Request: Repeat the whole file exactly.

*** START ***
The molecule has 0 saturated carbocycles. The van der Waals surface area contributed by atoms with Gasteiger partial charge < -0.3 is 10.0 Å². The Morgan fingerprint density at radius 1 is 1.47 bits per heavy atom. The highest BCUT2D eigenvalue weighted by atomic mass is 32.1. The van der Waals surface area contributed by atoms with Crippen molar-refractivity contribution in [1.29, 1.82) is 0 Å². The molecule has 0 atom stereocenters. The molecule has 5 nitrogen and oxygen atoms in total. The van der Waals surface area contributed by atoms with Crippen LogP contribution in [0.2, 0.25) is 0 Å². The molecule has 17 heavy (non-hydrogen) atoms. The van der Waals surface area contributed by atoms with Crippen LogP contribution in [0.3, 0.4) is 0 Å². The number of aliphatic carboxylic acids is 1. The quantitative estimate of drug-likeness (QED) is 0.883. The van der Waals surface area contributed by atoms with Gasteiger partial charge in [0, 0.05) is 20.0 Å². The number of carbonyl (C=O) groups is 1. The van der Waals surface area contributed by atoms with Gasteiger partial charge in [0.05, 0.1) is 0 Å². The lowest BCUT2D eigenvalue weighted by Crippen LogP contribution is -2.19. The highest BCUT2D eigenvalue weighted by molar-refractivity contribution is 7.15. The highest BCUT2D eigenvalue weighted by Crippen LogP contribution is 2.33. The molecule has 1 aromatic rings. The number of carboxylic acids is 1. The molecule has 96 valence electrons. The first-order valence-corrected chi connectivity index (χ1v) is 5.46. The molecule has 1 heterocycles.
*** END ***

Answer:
The molecule has 0 saturated carbocycles. The van der Waals surface area contributed by atoms with Gasteiger partial charge < -0.3 is 10.0 Å². The Morgan fingerprint density at radius 1 is 1.47 bits per heavy atom. The highest BCUT2D eigenvalue weighted by atomic mass is 32.1. The van der Waals surface area contributed by atoms with Crippen molar-refractivity contribution in [1.29, 1.82) is 0 Å². The molecule has 0 atom stereocenters. The molecule has 5 nitrogen and oxygen atoms in total. The van der Waals surface area contributed by atoms with Crippen LogP contribution in [0.2, 0.25) is 0 Å². The molecule has 17 heavy (non-hydrogen) atoms. The van der Waals surface area contributed by atoms with Crippen LogP contribution in [0.3, 0.4) is 0 Å². The number of aliphatic carboxylic acids is 1. The quantitative estimate of drug-likeness (QED) is 0.883. The van der Waals surface area contributed by atoms with Gasteiger partial charge in [0, 0.05) is 20.0 Å². The number of carbonyl (C=O) groups is 1. The van der Waals surface area contributed by atoms with Gasteiger partial charge in [0.05, 0.1) is 0 Å². The lowest BCUT2D eigenvalue weighted by Crippen LogP contribution is -2.19. The highest BCUT2D eigenvalue weighted by molar-refractivity contribution is 7.15. The highest BCUT2D eigenvalue weighted by Crippen LogP contribution is 2.33. The molecule has 1 aromatic rings. The number of carboxylic acids is 1. The molecule has 96 valence electrons. The first-order valence-corrected chi connectivity index (χ1v) is 5.46. The molecule has 1 heterocycles.